American psychologist. (Journal file).
Positive psychology: An introduction
Vol. 55 (1), 5-14
The authors of this article introduce a modern trend in the field of psychology, which is positive psychology. The purpose of this review is to summarize the tenets put forth in the article and to note the role that Christian psychologists may play in this new trend in the psychology field. Positive psychology is a response to the majority of models that overemphasize pathology. In addition, positive psychology is also a response to humanistic approaches that focused on the positive aspects of humans, yet did not amass much of an empirically-based approach to the treatment of individuals.
In their discussion of their vision for positive psychology, many points of interest were cited as necessary for the journey into the next century. Among these interests were hope, wisdom, creativity, future mindedness, courage, spirituality, responsibility, and perseverance. One of the major thrusts of this article is to make a bold point: "... psychologists have scant knowledge of what makes life worth living" (p. 5). Although religion is included in a group of endeavors that does not answer the above question in a satisfactory manner, there are many important concepts in positive psychology that are similar to Biblical concepts. These concepts are collective wellbeing versus selfishness, love, perseverance, forgiveness, and wisdom. Further, the authors note a need to foster strengths when working with families, communities, and religious institutions. So, while it seems there is no room for discussions of faith and theology in positive psychology, there is indeed room for Christian psychologists to posit s ound faithful concepts that add to the strength of humankind as intended by the Creator.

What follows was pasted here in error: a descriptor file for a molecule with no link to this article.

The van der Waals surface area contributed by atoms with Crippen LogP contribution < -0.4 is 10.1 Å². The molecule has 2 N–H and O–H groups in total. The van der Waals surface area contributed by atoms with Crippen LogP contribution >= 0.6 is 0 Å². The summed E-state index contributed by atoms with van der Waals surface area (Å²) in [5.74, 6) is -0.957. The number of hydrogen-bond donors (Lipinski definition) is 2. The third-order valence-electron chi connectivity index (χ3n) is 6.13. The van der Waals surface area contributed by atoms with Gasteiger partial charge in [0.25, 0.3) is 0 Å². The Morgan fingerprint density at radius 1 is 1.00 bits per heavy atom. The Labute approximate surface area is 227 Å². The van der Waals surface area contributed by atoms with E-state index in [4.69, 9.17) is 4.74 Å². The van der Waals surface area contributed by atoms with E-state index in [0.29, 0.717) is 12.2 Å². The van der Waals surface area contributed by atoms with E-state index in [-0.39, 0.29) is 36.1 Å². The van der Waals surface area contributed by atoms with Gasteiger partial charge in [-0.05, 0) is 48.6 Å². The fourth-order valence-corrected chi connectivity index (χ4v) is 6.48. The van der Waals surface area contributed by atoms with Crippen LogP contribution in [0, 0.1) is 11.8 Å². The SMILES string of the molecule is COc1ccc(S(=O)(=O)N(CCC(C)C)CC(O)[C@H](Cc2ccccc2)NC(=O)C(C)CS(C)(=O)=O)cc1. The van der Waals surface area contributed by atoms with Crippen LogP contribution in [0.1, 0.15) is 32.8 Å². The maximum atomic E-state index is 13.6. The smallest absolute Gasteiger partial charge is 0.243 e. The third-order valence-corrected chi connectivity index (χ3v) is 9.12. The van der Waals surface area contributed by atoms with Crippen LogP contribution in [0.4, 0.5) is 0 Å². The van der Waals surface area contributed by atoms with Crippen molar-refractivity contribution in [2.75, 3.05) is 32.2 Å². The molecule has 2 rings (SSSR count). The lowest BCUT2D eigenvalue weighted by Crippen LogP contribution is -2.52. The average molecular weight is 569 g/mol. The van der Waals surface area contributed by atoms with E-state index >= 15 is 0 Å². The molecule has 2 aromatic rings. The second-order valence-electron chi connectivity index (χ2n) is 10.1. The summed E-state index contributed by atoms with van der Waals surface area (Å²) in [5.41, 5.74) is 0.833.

Another major focus of the article is to stress the need for scientific research that supports the strength-based hypotheses of human nature. Research on the prevention of mental illness shows the importance of courage, optimism, hope, faith, among other strengths, which act as a discourager of mental illness. If, indeed, this is agreed upon, certainly Christian psychologists can offer contribution to the discussion of positive, strength-based characteristics, which can be quite healthy and helpful for individuals.
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|Publication:||Journal of Psychology and Theology|
|Article Type:||Brief Article|
|Date:||Dec 22, 2001|
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